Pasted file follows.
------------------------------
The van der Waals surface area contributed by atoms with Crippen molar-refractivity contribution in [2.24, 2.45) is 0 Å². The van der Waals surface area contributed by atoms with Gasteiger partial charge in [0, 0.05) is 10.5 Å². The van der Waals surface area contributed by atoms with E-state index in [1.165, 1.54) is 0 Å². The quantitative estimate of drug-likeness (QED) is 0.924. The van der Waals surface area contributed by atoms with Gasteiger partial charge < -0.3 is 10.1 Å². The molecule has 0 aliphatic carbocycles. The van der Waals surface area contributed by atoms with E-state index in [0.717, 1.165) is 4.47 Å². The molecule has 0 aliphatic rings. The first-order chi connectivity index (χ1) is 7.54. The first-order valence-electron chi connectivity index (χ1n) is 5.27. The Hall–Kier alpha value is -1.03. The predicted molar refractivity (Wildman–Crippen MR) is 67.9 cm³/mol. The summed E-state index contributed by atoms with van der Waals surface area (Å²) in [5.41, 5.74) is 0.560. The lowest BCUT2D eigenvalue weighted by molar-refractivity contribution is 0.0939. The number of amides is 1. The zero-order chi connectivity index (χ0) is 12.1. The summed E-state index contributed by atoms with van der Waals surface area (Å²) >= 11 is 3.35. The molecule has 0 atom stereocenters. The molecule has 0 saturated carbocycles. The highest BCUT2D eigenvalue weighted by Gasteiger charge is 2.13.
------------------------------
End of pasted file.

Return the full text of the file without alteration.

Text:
The van der Waals surface area contributed by atoms with Crippen molar-refractivity contribution in [2.24, 2.45) is 0 Å². The van der Waals surface area contributed by atoms with Gasteiger partial charge in [0, 0.05) is 10.5 Å². The van der Waals surface area contributed by atoms with E-state index in [1.165, 1.54) is 0 Å². The quantitative estimate of drug-likeness (QED) is 0.924. The van der Waals surface area contributed by atoms with Gasteiger partial charge < -0.3 is 10.1 Å². The molecule has 0 aliphatic carbocycles. The van der Waals surface area contributed by atoms with E-state index in [0.717, 1.165) is 4.47 Å². The molecule has 0 aliphatic rings. The first-order chi connectivity index (χ1) is 7.54. The first-order valence-electron chi connectivity index (χ1n) is 5.27. The Hall–Kier alpha value is -1.03. The predicted molar refractivity (Wildman–Crippen MR) is 67.9 cm³/mol. The summed E-state index contributed by atoms with van der Waals surface area (Å²) in [5.41, 5.74) is 0.560. The lowest BCUT2D eigenvalue weighted by molar-refractivity contribution is 0.0939. The number of amides is 1. The zero-order chi connectivity index (χ0) is 12.1. The summed E-state index contributed by atoms with van der Waals surface area (Å²) >= 11 is 3.35. The molecule has 0 atom stereocenters. The molecule has 0 saturated carbocycles. The highest BCUT2D eigenvalue weighted by Gasteiger charge is 2.13.